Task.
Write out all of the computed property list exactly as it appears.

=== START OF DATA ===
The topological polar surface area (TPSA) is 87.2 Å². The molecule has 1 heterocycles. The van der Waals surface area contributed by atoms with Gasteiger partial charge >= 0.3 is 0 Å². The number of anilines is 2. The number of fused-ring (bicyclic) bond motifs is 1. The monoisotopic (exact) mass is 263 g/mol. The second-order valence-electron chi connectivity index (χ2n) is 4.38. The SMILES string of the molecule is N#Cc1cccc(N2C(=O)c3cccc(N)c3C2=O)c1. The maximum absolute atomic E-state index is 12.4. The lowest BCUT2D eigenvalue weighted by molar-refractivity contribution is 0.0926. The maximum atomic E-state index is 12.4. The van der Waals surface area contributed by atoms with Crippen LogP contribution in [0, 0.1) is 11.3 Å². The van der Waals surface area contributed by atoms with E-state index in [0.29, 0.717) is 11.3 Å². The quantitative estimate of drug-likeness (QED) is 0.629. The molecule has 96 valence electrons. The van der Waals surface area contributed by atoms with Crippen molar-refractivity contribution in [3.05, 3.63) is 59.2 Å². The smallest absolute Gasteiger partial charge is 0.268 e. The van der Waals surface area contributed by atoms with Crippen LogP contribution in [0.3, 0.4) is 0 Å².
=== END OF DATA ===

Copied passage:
The topological polar surface area (TPSA) is 87.2 Å². The molecule has 1 heterocycles. The van der Waals surface area contributed by atoms with Gasteiger partial charge >= 0.3 is 0 Å². The number of anilines is 2. The number of fused-ring (bicyclic) bond motifs is 1. The monoisotopic (exact) mass is 263 g/mol. The second-order valence-electron chi connectivity index (χ2n) is 4.38. The SMILES string of the molecule is N#Cc1cccc(N2C(=O)c3cccc(N)c3C2=O)c1. The maximum absolute atomic E-state index is 12.4. The lowest BCUT2D eigenvalue weighted by molar-refractivity contribution is 0.0926. The maximum atomic E-state index is 12.4. The van der Waals surface area contributed by atoms with Crippen LogP contribution in [0, 0.1) is 11.3 Å². The van der Waals surface area contributed by atoms with E-state index in [0.29, 0.717) is 11.3 Å². The quantitative estimate of drug-likeness (QED) is 0.629. The molecule has 96 valence electrons. The van der Waals surface area contributed by atoms with Crippen molar-refractivity contribution in [3.05, 3.63) is 59.2 Å². The smallest absolute Gasteiger partial charge is 0.268 e. The van der Waals surface area contributed by atoms with Crippen LogP contribution in [0.3, 0.4) is 0 Å².